When publishers tout their value as gatekeepers, they are not only touting their sensitivity but also their specificity, but then they omit the latter entirely from their “proof.” It’s like doctors telling you how good they are at curing a disease but basing that only at the subset of people who got well.

Of course your success rate is good!

Because there are so many more unpublished manuscripts — a lot more than 2,000 — a completely theoretical specificity of 85% (which is astronomically high for a human decision-maker and almost certainly much higher than their actual rate, whatever it is) still omits a huge number of people — 15% of every manuscript in the world.

That’s a whole lotta bad decisions being swept under the rug.

Note for simplicity’s sake I am leaving aside any gold standard base incidence of “good” manuscripts,” which adjusts the true error rate down, but I’m trying to keep this short.

Now, in indie publishing, obviously there is a very low barrier to entry and there are pretty much no gatekeepers at all, save the doubt and fear of heading off into the wilderness alone, which means that, although many more “good” manuscripts are turned into books (almost all?), a great many more bad ones are as well.

We all know this. But it’s not a problem endemic to indie publishing. There is always a trade-off between sensitivity and specificity and tests that improve one will usually degrade the other, whether in security screening at the airport, spam filtering in your inbox, or the detection of ghosts and ESP!

Being genuinely, measurably good at something is damned hard. Welcome to life.

Now, you may look at the indie market and decide you prefer the trad system, which uses biased decision-making and insider connections to artificially reduce noise. I can’t argue the preference for the exclusivity of a walled garden. Some people prefer gated communities and private schools and quinoa over bacon.

But given the actual state of the world, what is that preference really but a wistful, nostalgic plea?

“I miss the simple days of yesteryear, before Netflix and tablet PCs. I miss Andy Griffith and print magazines and tube socks.”

Well, okay. But regardless of your personal preferences, those days are gone. As Gomer would say, “She ain’t comin’ back.”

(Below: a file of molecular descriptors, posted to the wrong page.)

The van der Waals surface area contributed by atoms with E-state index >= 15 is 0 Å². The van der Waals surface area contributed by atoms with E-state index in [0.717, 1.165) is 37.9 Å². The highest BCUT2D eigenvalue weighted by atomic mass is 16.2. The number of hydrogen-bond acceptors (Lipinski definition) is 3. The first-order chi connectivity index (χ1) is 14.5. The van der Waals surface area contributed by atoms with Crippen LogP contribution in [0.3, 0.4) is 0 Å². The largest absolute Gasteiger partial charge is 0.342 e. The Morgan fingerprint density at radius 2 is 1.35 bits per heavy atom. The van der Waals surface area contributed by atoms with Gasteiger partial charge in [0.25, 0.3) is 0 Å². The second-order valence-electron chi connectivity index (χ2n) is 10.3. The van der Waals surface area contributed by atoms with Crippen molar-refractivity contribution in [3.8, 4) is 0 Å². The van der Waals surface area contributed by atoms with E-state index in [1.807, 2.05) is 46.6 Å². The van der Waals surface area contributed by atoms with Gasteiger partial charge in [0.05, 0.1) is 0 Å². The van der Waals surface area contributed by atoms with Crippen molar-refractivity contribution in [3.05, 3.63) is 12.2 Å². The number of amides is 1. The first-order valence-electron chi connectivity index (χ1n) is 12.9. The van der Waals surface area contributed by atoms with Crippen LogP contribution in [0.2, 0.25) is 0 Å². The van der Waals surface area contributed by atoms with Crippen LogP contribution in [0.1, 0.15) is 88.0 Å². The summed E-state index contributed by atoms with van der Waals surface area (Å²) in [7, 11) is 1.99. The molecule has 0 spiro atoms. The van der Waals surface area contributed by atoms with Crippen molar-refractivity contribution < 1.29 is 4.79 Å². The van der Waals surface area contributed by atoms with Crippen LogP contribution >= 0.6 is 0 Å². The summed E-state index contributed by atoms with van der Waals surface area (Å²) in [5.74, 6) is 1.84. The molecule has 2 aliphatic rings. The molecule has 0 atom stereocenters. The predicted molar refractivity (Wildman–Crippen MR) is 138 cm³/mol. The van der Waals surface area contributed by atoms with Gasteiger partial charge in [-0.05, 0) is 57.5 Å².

More to the point, you cannot argue that the reason you prefer the good ol’ days is because “Publishers are good gatekeepers.” That’s bunk. They’re shoddy gatekeepers who’ve convinced you of their value by excluding most of what matters from their subjective estimation of their own accuracy. (And of course it’s no surprise that it’s in their economic interest to do so.)

The fact is, lots of people were getting screwed by the old system — and not just unlucky white dudes. Minorities, women, anyone who didn’t go to an Ivy League school, authors who wrote transgressive material, or made books with an unusual format, or who wrote in a tight niche (anthropomorphic dinosaur erotica, anyone?), or basically anything that didn’t easily fit the publisher’s legacy production assembly line have all been missing or under-represented.

If you’re one of the winners, particularly if you’re also ignorant of statistics, then it’s easy to convince yourself you got in because of merit. Here’s the deal: I’m not saying you didn’t earn it. I’m saying lots of other people did as well and were still left out. Therefore your merit was not the determining factor of your success. (I will skip the discussion of Confirmation Bias and the Ratcheting Effect, which can explain both your initial and continued success. You’re smart enough to look those up on your own.)

By the way, all the same arguments apply to music and film. As a whole, indie media is democratic. Telecomputing has cut a tunnel-to-market right under the castle walls. That will not change, and if trad producers are unwilling to change or adapt, I ask them, how will you handle the next disruption? Or the one after that?

Or did you think technology was done changing things?

The Doors of Timur by Vasily VereshchaginThe Doors of Timur by Vasily Vereshchagin